The second point about cultural infrastructure is about support for small and medium sized enterprise (or SMEs, a terrible acronym). This is about how to support the development of clusters of small industry. We need a nurturing climate. We need incubators. Wellington City Council in New Zealand has set up a series of incubators for small industry which have been very successful at getting people from an idea into a viable business. IdeaLab in Silicon Valley is a privately run internet company incubator that has spawned, from one or two people, hundreds of internet enterprises.

Some of these are now multi-billion dollar companies, including E-bay and Etoys.
You need low-cost business advice. If you are a small company or a start-up company, especially if you're growing fast, you have zero cash. Yet you need access to management advice, exporting advice, legal advice. You can't afford to pay the lawyers at the top end of town. You have to be a big company to do that. You need long-term planning support. You need business intelligence. You need data. Small and medium sized companies can't do it themselves. Large companies, of course, don't release it; and private research company reports cost thousands and thousands of dollars. Ie. they're for the big end of town. Government can help with that. Australia Bureau of Statistics research should be free, for example. The State Government could fund the tracking and reporting of global bio-tech market data. That could all be part of industry policy.

You need marketing co-operatives. One of the most successful cluster economies in the world is the textile region of Prato in Italy. It's the area that adds more value to Australia's wool produce than we do from the paddock to the export of all those bales of unprocessed wool. It's a hive of small (lots with less than 10 staff) and medium sized companies. Prato has a series of marketing co-ops which support small and medium size enterprise, and which have been vital in allowing small enterprise access to international markets. The co-ops were started by government and are now run co-operatively, locally.

It is critical that any kind of industry policy focuses on keeping the vitality of small and medium sized enterprises. We must avoid the giant sucking noise you get as small companies get taken over by large multinational agri and biotech companies, and their intellectual property, their best people and their profits get swept away to overseas capitals. If you want people, as well as profits, to stay here you need to foster small and medium-sized enterprises that have the local loyalty that multinationals (with US headquarters) do not have. Help them broker distribution and marketing partnerships, rather than having to get taken over to reach their markets.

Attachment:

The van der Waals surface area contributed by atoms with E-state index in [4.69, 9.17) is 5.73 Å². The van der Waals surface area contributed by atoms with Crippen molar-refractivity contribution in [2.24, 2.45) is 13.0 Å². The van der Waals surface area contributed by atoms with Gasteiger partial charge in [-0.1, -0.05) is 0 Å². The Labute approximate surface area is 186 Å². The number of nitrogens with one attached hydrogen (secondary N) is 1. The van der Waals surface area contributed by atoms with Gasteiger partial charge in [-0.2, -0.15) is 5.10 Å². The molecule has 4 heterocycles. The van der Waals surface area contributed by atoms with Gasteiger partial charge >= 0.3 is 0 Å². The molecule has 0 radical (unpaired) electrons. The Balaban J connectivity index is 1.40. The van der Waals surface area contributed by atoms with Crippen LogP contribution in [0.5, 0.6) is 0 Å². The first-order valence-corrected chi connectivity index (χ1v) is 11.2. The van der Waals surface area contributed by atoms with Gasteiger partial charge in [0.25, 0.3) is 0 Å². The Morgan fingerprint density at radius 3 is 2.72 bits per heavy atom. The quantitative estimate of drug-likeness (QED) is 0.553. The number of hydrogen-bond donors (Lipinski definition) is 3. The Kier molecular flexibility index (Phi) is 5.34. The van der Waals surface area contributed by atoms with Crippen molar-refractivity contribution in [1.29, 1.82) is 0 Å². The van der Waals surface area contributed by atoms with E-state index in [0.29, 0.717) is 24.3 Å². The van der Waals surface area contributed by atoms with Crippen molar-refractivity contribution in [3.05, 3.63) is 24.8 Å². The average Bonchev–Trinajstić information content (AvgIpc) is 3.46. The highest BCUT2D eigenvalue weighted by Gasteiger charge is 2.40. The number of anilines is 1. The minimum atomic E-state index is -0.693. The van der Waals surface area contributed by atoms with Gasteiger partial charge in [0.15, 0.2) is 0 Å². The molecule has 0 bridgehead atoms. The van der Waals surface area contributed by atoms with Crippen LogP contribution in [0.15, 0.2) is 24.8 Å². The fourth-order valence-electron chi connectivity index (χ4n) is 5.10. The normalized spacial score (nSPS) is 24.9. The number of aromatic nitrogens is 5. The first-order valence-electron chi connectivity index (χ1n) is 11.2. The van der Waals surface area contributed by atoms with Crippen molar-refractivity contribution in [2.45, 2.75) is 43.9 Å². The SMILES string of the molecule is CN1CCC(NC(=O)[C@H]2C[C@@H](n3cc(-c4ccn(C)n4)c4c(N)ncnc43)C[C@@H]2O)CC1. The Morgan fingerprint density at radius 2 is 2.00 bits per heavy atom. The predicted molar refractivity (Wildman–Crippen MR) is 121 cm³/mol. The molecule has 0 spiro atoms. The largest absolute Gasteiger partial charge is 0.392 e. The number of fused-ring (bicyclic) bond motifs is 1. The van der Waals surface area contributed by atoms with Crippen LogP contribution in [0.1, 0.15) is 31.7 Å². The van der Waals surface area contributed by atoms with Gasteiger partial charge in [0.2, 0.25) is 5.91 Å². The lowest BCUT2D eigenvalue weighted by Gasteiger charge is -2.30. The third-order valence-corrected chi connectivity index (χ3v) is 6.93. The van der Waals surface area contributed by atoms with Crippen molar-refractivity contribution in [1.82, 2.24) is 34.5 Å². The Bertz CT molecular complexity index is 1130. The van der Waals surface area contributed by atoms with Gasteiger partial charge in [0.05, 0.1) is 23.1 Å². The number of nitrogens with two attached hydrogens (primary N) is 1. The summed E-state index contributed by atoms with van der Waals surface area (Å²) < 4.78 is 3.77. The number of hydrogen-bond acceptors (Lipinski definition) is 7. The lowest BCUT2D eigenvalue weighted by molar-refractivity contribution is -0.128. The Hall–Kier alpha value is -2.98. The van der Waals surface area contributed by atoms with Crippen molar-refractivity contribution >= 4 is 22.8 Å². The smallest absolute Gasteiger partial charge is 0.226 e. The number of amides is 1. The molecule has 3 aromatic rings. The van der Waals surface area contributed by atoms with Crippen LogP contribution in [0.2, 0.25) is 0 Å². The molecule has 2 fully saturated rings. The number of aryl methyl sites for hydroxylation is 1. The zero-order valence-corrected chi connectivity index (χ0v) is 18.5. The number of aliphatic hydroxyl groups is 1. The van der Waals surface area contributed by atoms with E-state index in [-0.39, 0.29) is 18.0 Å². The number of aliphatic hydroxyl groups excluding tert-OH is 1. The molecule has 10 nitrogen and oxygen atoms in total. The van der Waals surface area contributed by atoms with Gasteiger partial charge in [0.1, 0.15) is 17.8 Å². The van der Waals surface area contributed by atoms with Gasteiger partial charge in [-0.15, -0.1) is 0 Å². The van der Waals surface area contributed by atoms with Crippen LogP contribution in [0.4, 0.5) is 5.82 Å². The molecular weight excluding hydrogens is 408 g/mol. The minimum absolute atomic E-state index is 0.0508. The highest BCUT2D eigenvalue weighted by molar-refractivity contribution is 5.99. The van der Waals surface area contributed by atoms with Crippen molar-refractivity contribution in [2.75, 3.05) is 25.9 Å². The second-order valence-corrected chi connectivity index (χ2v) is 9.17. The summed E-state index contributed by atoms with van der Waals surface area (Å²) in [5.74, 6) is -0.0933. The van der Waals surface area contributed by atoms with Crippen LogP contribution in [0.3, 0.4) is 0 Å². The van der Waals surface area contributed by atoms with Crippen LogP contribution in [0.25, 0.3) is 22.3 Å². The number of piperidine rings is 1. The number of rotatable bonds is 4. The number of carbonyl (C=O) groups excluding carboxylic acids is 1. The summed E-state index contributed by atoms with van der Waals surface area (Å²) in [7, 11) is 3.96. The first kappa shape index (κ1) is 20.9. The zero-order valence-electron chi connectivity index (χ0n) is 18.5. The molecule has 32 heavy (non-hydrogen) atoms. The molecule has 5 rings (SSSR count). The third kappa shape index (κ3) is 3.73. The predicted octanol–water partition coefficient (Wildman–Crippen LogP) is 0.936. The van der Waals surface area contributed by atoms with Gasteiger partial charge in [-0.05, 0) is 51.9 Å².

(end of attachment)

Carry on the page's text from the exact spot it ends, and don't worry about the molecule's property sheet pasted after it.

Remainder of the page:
Thinking adults respond to inspiration

Thirdly, in terms of cultural infrastructure, we need inspiration.
Henry Mintzberg3 argues that knowledge workers need inspiration not supervision. They need it beyond the enterprise as well as within it. We need opportunities to think and talk. We need open flows. We need visiting speakers. We need to fund people here to go overseas (and come back hopefully). We need journals. We need Centres, lots of Centres. (This Institute is great - the more the better.)

We need discourse and ferment. I frightened someone from the Queensland Premier's Department earlier by saying "We really need ferment". We need to support intellectual bomb throwers. Give them money. Make them question what we are doing. It's critical for the development of our ideas. We need a broader inspirational culture as well, a culture of arts, a culture of identity.

I thought the retort earlier - "I'm Australian, mate" - by a speaker when asked why he wasn't in the US earning mega-bucks was a good point. I think a sense of being Australian now is quite different to 20 or 30 years ago if you are a scientist trying to achieve. Governments need to recognise that the excitement of political and cultural issues like identity development, the exhilaration of cultural confidence I believe we are experiencing in Australia, is an important part of supporting cluster economies in knowledge worker areas. They help lead to fresh ways of thinking; the excitement of fresh ways of thinking.

We need arts policy too.

I suggest to you that a vibrant arts culture will lead to better industry. I was sitting at a conference function in Brisbane a month ago and I was listening to a performance artist whose name I can't remember but apparently is very famous in Brisbane. It was very wacky at first but it really grew on me and I got very excited because I found I was thinking. Amazing I know, but it helped me feel there were fresh ways to look at the work I was doing.

Impressionism, cubism, pop art, have all been important influences on social - and economic - change in the past. I read an essay recently which argued that Renaissance art, by altering the way people looked at things with its (at the time) revolutionary, realist way of depicting people, was a critical factor in freeing up people to look afresh at society, politics and science.

Finally, we need meaning.


Discourse will eventually lead to wonder about meaning. This is towards the top of Maslow's1 pyramid. As Peter Drucker suggests in the quote at the beginning of this talk, knowledge workers need more than money and fame. There is quite a lot of literature about this at the moment5. Red Herring magazine6, which is a magazine about venture capital in the US, carries stories about how many young knowledge workers in Silicon Valley are asking to feel like they are creating a better world. They are excited by the internet (as well as the big bucks of course) but they are also sold on the idea of creating a better world. They think the promise of the internet is part of this; but they also want to support good works.